Java

Java Clock – HashCode()

When you are working with clock objects, in some cases, you need to share the clock information securely to another person via an external application. In this tutorial, we will see how to convert the clock information into a Hash code using the hashCode() method in Java. With this, the attacker/hacker does not recognize what exactly is the clock information that you are sending.

Let’s explore this method in detail.

Java.time.Clock.hashCode()

The java.time.Clock.hashCode() method in Java clock is used to return the hash code in the integer format from the clock object. It doesn’t take any parameters.

Syntax

clock_object.hashCode()

Where the clock_object represents the clock that has clock information.

We will discuss the different examples with different TimeZones.

Example 1: With Default Zone

Let’s create a clock object with default zone using the systemDefaultZone() and return the hashCode.

import java.time.Clock;

public class Main
{
    public static void main(String[] args) {

        // Create the clock object named clock_object
        Clock clock_object = Clock.systemDefaultZone();
       
        System.out.println("Clock Details: "+clock_object);
 
        // Return the hash code for the above clock object.
        System.out.println("Hash Code: "+clock_object.hashCode());
         
        }
}

Output

The default Zone is GMT and the secure key/Hash code is 70703.

Explanation
Line 8: Create the clock object named clock_object with the default zone.

Line 10: Return the clock details by displaying the clock object.

Line 13: Return the Hash code of the clock object.

Example 2: With Particular Zones

Let’s create three clock objects separately with three different zones using the system() and return the hashCode.

import java.time.*;

public class Main
{
    public static void main(String[] args) {

        // Create the clock object named clock_object1 with ZoneId - Colombo
        Clock clock_object1 = Clock.system(ZoneId.of("Asia/Colombo"));
 
        // Return the hash code for clock object1.
        System.out.println("Hash Code for "+clock_object1+" is: " +clock_object1.hashCode());
       
        // Create the clock object named clock_object2 with ZoneId - New_York
        Clock clock_object2 = Clock.system(ZoneId.of("America/New_York"));
 
        // Return the hash code for clock object2.
        System.out.println("Hash Code for "+clock_object2+" is: " +clock_object2.hashCode());
       
         // Create the clock object named clock_object3 with ZoneId - Egypt
        Clock clock_object3 = Clock.system(ZoneId.of("Egypt"));
 
        // Return the hash code for clock object3.
        System.out.println("Hash Code for "+clock_object3+" is: " +clock_object3.hashCode());
         
        }
}

Output

We created three zones – Asia/Colombo, America/New_York and Egypt. Finally, we return the Hash codes for these three zones.

Explanation
Line 8: Create the clock object named clock_object1 with the zone – Colombo.

Line 11: Return the Hash code for clock_object1.

Line 14: Create the clock object named clock_object2 with Zone – New_York.

Line 17: Return the Hash code for clock_object2.

Line 20: Create the clock object named clock_object3 with Zone – Egypt.

Line 23: Return the Hash code for clock_object3.

Example 3: With Particular Zone TimeStamps

Let’s create three clock objects separately with three different zones using the system() and return the hashCode for those clock timestamps through the instant() method.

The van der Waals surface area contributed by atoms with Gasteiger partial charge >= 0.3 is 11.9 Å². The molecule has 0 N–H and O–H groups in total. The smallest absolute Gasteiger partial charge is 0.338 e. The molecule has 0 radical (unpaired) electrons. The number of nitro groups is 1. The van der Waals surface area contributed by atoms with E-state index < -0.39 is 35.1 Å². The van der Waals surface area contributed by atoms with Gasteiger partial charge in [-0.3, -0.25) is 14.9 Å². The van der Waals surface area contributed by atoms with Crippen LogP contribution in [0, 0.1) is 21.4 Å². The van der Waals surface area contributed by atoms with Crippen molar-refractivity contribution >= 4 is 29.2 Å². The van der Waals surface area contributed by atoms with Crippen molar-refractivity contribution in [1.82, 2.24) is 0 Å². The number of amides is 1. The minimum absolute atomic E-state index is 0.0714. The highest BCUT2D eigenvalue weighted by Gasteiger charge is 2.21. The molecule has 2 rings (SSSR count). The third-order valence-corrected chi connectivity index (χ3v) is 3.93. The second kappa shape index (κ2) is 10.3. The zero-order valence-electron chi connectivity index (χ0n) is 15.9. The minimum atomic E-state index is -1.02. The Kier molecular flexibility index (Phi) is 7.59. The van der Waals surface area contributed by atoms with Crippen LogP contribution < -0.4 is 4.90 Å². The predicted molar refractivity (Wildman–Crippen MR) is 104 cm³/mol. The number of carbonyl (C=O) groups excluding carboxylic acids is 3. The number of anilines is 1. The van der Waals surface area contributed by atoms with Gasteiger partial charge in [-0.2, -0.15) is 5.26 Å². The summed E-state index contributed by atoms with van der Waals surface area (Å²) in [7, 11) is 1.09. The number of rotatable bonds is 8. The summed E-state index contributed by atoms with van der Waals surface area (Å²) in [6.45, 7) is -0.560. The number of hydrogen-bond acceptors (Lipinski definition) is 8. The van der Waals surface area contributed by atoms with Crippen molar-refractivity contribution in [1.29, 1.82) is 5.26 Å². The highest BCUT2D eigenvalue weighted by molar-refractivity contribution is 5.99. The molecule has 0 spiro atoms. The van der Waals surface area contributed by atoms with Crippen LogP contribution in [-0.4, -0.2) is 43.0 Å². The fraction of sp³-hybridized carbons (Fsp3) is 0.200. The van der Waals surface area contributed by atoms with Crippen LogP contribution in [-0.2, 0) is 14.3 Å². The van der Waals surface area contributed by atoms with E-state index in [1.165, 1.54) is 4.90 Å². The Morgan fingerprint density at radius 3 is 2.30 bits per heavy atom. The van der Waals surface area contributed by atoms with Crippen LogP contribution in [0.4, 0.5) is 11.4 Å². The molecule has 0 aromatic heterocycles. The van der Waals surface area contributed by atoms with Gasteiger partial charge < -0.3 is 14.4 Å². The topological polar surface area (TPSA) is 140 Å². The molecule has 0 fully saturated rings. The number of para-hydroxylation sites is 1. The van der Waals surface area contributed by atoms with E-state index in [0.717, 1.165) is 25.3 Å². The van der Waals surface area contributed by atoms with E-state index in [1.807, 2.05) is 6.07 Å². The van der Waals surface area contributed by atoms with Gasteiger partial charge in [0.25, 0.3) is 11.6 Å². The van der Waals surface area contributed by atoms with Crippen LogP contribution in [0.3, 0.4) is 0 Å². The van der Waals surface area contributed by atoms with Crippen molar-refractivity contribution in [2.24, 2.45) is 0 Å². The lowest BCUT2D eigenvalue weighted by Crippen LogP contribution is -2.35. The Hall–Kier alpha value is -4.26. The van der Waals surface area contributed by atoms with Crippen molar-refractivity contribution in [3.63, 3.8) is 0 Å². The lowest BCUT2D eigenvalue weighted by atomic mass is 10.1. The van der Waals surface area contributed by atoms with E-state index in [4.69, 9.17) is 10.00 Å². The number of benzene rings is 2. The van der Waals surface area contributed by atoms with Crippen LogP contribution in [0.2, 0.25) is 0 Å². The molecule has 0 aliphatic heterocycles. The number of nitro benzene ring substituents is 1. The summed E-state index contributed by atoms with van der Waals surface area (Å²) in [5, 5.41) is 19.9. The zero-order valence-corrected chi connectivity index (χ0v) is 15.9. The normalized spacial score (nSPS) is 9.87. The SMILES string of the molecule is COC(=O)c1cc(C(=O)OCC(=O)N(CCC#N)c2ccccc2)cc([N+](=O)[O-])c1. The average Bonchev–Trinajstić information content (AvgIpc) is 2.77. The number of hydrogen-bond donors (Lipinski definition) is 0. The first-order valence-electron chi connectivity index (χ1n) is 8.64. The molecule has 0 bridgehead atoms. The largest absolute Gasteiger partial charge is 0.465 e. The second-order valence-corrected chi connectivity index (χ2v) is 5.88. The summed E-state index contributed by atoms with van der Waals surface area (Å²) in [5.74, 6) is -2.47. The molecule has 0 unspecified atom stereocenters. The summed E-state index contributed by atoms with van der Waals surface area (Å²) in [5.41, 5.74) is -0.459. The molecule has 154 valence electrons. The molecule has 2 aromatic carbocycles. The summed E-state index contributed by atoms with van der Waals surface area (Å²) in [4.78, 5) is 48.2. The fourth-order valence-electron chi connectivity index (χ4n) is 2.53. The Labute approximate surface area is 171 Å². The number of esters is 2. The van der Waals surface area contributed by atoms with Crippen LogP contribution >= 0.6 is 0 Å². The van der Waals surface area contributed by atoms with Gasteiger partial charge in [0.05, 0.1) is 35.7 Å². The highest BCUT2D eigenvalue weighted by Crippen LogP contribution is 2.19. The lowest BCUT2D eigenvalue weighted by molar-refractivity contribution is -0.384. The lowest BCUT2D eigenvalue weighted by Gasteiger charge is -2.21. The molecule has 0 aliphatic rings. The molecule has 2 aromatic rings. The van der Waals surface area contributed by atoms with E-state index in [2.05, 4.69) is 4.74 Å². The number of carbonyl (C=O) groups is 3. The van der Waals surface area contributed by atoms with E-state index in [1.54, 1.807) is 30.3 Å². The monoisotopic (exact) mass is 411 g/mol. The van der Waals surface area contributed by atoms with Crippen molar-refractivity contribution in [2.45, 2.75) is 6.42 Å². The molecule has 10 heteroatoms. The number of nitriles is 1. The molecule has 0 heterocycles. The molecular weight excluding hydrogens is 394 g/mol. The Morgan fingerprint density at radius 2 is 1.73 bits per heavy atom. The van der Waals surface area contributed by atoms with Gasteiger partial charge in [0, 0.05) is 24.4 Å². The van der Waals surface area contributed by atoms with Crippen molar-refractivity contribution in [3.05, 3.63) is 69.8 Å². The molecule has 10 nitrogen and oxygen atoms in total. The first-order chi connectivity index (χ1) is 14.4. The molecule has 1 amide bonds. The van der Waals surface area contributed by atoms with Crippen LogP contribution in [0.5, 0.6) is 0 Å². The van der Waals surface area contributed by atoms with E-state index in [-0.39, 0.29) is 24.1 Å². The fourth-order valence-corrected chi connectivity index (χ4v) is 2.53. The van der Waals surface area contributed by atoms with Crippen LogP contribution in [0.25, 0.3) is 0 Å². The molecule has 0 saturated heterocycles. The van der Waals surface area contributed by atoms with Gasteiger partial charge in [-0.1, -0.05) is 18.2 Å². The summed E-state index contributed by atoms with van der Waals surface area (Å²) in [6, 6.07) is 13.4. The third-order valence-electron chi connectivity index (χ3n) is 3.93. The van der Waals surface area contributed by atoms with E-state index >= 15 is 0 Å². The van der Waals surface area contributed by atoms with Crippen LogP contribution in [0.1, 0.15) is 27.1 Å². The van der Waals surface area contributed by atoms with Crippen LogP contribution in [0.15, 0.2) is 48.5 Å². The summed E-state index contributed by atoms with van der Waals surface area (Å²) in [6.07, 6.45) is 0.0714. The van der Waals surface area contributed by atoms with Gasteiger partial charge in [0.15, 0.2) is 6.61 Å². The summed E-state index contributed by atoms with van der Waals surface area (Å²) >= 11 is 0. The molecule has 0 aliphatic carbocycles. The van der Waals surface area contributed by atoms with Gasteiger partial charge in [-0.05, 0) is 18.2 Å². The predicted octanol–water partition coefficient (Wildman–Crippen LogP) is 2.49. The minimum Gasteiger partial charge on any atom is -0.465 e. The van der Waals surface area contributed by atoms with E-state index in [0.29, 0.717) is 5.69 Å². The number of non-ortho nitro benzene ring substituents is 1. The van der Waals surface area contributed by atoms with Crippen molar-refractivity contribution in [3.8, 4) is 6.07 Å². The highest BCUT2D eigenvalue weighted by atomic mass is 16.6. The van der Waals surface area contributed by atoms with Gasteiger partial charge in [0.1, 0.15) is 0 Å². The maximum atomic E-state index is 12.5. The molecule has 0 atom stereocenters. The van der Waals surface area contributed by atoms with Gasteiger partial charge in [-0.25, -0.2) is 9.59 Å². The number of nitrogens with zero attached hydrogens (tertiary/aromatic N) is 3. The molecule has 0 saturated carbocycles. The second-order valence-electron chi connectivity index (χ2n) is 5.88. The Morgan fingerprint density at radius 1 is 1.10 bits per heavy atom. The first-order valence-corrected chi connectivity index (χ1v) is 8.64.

import java.time.*;

public class Main
{
    public static void main(String[] args) {

        // Create the clock object named clock_object1 with ZoneId - Colombo
        Clock clock_object1 = Clock.system(ZoneId.of("Asia/Colombo"));
 
        // Return the hash code for clock object1 TimeStamp.
        System.out.println("Hash Code for the TimeStamp- "+clock_object1.instant()+" is: " +clock_object1.instant().hashCode());
       
        // Create the clock object named clock_object2 with ZoneId - New_York
        Clock clock_object2 = Clock.system(ZoneId.of("America/New_York"));
 
        // Return the hash code for clock object2 TimeStamp.
        System.out.println("Hash Code for the TimeStamp- "+clock_object2.instant()+" is: " +clock_object2.instant().hashCode());
       
         // Create the clock object named clock_object3 with ZoneId - Egypt
        Clock clock_object3 = Clock.system(ZoneId.of("Egypt"));
 
        // Return the hash code for clock object3 TimeStamp.
        System.out.println("Hash Code for the TimeStamp- "+clock_object3.instant()+" is: " +clock_object3.instant().hashCode());
         
        }
}

Output

We created three zones – Asia/Colombo, America/New_York and Egypt. Finally, we return the Hash codes for these three zone timestamps.

Explanation
Line 8: Create the clock object named clock_object1 with the zone – Colombo.

Line 11: Return the Hash code for clock_object1 timestamp.

Line 14: Create the clock object named clock_object2 with Zone – New_York.

Line 17: Return the Hash code for clock_object2 timestamp.

Line 20: Create the clock object named clock_object3 with the zone – Egypt.

Line 23: Return the Hash code for clock_object3 timestamp.

Conclusion

At the end of this tutorial, we understood how to return the Hash code of a particular clock object using the hashCode() method. This method is available from the Java-8 version and onwards. It can also be possible to apply the hashCode() along with the instant() method.

About the author

Gottumukkala Sravan Kumar

B tech-hon's in Information Technology; Known programming languages - Python, R , PHP MySQL; Published 500+ articles on computer science domain